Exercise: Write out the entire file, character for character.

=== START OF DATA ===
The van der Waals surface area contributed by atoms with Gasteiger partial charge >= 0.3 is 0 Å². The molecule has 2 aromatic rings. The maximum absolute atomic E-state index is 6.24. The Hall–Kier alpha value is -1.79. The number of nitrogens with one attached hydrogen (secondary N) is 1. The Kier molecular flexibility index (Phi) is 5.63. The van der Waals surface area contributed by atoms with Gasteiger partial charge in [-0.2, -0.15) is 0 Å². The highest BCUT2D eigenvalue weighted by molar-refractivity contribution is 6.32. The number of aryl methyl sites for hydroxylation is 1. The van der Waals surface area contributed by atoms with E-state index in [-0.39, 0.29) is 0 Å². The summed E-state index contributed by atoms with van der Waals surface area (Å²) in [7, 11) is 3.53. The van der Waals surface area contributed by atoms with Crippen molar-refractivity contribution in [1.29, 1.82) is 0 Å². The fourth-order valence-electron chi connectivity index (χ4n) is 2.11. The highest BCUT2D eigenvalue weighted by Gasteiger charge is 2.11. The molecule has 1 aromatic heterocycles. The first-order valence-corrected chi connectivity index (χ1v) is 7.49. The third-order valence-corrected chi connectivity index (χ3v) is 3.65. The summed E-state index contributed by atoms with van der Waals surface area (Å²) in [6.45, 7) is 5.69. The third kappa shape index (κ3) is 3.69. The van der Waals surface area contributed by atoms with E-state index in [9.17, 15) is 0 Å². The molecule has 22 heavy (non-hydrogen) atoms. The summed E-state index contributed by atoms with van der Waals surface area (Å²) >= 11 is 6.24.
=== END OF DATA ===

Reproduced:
The van der Waals surface area contributed by atoms with Gasteiger partial charge >= 0.3 is 0 Å². The molecule has 2 aromatic rings. The maximum absolute atomic E-state index is 6.24. The Hall–Kier alpha value is -1.79. The number of nitrogens with one attached hydrogen (secondary N) is 1. The Kier molecular flexibility index (Phi) is 5.63. The van der Waals surface area contributed by atoms with Gasteiger partial charge in [-0.2, -0.15) is 0 Å². The highest BCUT2D eigenvalue weighted by molar-refractivity contribution is 6.32. The number of aryl methyl sites for hydroxylation is 1. The van der Waals surface area contributed by atoms with E-state index in [-0.39, 0.29) is 0 Å². The summed E-state index contributed by atoms with van der Waals surface area (Å²) in [7, 11) is 3.53. The van der Waals surface area contributed by atoms with Crippen molar-refractivity contribution in [1.29, 1.82) is 0 Å². The fourth-order valence-electron chi connectivity index (χ4n) is 2.11. The highest BCUT2D eigenvalue weighted by Gasteiger charge is 2.11. The molecule has 1 aromatic heterocycles. The first-order valence-corrected chi connectivity index (χ1v) is 7.49. The third-order valence-corrected chi connectivity index (χ3v) is 3.65. The summed E-state index contributed by atoms with van der Waals surface area (Å²) in [6.45, 7) is 5.69. The third kappa shape index (κ3) is 3.69. The van der Waals surface area contributed by atoms with E-state index in [9.17, 15) is 0 Å². The molecule has 22 heavy (non-hydrogen) atoms. The summed E-state index contributed by atoms with van der Waals surface area (Å²) >= 11 is 6.24.